For example, all supervisors of a company may receive updated salary information every Monday morning. The client management software in a particular client computer system used by a supervisor can be preprogrammed with the supervisor's name or title and the client management software can provide this information to the server management software. The server management software can provide updated salary information to the client management software based on the information it receives from the client management software. In contrast, client management software on a different computer identifying the user as an employee would not receive this updated salary information because the server management software will only send this information to supervisors.
If the client computer system is connected to the server computer system through a conventional LAN connection, management software can perform its operation relatively transparently to the user. For example, a client computer system can be updated by the management software in the background while the user is performing other work. Alternatively, the management software can update the client computer at a time when the user of the computer is not expected to be using the computer, such as after normal business hours. This may be implemented via wake-up timers, wake-on-LAN interfaces and the like so that the user need not perform any action to receive updated files.
Further adding to the transparency of operation of management software for LAN connected client computer systems is the fact that the identity of the user can be automatically supplied by the client computer system. The user does not have to authenticate himself to the management software each time it runs. Although the lack of authentication could allow security breaches to occur, the physical security of the building may be considered sufficient security to make this a suitable option.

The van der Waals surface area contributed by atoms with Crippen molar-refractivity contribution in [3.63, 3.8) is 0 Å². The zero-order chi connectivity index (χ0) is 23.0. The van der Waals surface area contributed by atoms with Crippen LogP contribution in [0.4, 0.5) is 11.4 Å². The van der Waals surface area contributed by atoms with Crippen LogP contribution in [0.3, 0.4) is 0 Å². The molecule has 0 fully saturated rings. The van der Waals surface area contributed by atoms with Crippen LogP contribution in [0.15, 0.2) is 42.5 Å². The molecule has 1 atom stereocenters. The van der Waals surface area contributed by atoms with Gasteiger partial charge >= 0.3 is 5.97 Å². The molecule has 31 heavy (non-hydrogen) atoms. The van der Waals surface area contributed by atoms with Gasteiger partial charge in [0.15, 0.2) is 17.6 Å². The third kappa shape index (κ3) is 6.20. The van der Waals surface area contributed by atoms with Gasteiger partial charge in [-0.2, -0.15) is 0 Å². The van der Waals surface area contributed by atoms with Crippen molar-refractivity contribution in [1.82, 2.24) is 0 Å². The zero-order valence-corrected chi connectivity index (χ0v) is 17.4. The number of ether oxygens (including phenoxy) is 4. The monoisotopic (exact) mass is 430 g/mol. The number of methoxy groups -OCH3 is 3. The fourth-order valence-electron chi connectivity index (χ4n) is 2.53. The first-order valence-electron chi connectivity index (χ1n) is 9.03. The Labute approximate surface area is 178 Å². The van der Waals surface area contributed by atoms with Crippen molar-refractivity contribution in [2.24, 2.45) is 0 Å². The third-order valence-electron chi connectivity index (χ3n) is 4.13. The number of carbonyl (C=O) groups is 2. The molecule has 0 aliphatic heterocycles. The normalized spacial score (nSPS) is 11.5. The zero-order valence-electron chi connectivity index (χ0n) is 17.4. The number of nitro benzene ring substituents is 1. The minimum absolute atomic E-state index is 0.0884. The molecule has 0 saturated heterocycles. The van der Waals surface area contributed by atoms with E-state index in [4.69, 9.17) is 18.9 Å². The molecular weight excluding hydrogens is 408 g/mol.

If the user uses a computer that does not have a LAN or other similar persistent connection to the server, updating files using management software can be more difficult. For example, if a user occasionally connects (e.g. via a dial-in connection, such as through a Virtual Private Network, or VPN) to the remote network that contains the server, the files must be updated by the management software in the client and server while the user is connected to the remote network. Because updating the user's files can be a time- and bandwidth-consuming process, and because the user may only connect to the remote network when the user wants to perform other work, the user may not want to allow the management software to update his files when he logs onto the network.
For example, if the user is in a hurry, he may refuse to run, or abort the operation of, the management software when he connects to the remote network. This makes it difficult for a system administrator to control the files on a user's computer system when the user does not have a LAN or other persistent connection to the network. If the user does not allow the management software to operate, the user may not have files he needs or may be working with out of date files.